Merrill Lynch & Co., in a bid to slash its exposure to risky mortgage-backed securities, has engaged in deals with hedge funds that may have been designed to delay the day of reckoning on losses, people close to the situation said. The transactions are among the issues likely to be examined by the Securities and Exchange Commission. The SEC is looking into how the Wall Street firm has been valuing, or "marking," its mortgage securities and how it has disclosed its positions to investors, a person familiar with the probe said. Regulators are scrutinizing whether Merrill knew its mortgage-related problem was bigger than what it indicated to investors throughout the summer. In one deal, a hedge fund bought $1 billion in commercial paper issued by a Merrill-related entity containing mortgages, a person close to the situation said. In exchange, the hedge fund had the right to sell back the commercial paper to Merrill itself after one year for a guaranteed minimum return, this person said.Nobody wants to hold the hot potato right now, obviously. But if Merrill's playing a little game of hide-n-seek with potential losses, they must not have done a very good job hiding. Either that, or there are far more ghosts in this machine than anyone thinks.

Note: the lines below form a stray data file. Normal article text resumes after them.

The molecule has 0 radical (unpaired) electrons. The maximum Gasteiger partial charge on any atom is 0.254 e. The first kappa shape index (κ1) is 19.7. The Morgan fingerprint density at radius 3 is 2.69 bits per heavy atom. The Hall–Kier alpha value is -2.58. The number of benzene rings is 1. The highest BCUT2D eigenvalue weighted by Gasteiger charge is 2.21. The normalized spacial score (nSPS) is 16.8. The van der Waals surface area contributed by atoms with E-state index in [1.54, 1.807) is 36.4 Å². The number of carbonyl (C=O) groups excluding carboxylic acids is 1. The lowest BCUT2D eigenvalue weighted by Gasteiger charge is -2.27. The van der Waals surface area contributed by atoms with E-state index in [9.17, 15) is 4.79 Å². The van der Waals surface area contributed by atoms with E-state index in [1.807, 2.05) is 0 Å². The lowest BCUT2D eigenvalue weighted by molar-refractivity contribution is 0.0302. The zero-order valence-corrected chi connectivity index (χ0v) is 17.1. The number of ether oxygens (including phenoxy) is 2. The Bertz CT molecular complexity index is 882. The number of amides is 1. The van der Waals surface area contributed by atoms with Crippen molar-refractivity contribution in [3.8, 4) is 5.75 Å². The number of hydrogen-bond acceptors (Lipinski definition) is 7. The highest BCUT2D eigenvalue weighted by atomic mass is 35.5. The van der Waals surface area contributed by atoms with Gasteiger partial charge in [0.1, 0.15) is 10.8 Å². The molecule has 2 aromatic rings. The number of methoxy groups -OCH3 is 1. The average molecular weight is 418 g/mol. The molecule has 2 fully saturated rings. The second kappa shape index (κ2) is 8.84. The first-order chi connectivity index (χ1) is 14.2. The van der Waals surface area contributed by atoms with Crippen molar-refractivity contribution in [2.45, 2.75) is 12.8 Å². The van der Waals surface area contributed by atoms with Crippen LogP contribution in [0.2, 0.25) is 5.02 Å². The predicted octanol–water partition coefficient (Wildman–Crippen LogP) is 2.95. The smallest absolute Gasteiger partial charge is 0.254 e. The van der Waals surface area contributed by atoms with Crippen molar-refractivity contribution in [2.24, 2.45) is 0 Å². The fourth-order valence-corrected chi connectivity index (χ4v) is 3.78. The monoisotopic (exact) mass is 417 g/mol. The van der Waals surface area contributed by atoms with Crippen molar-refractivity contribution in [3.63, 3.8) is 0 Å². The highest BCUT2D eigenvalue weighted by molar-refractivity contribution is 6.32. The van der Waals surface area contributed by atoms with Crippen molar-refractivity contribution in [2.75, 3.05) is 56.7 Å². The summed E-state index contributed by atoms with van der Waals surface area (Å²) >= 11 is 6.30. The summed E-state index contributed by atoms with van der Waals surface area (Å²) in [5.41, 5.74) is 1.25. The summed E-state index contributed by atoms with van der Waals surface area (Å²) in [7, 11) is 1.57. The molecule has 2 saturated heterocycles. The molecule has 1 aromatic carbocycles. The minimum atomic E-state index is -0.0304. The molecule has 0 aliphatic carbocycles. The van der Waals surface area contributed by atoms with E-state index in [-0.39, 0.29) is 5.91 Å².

Report: Merrill Delaying 'Day of Reckoning?'
Front-page coverage on today's Wall Street Journal details Merrill Lynch's effort to offload mortgage-backed assets to various hedge funds in an effort to cap its exposure to the -- ahem, shall we say volatile -- secondary markets. From the Journal: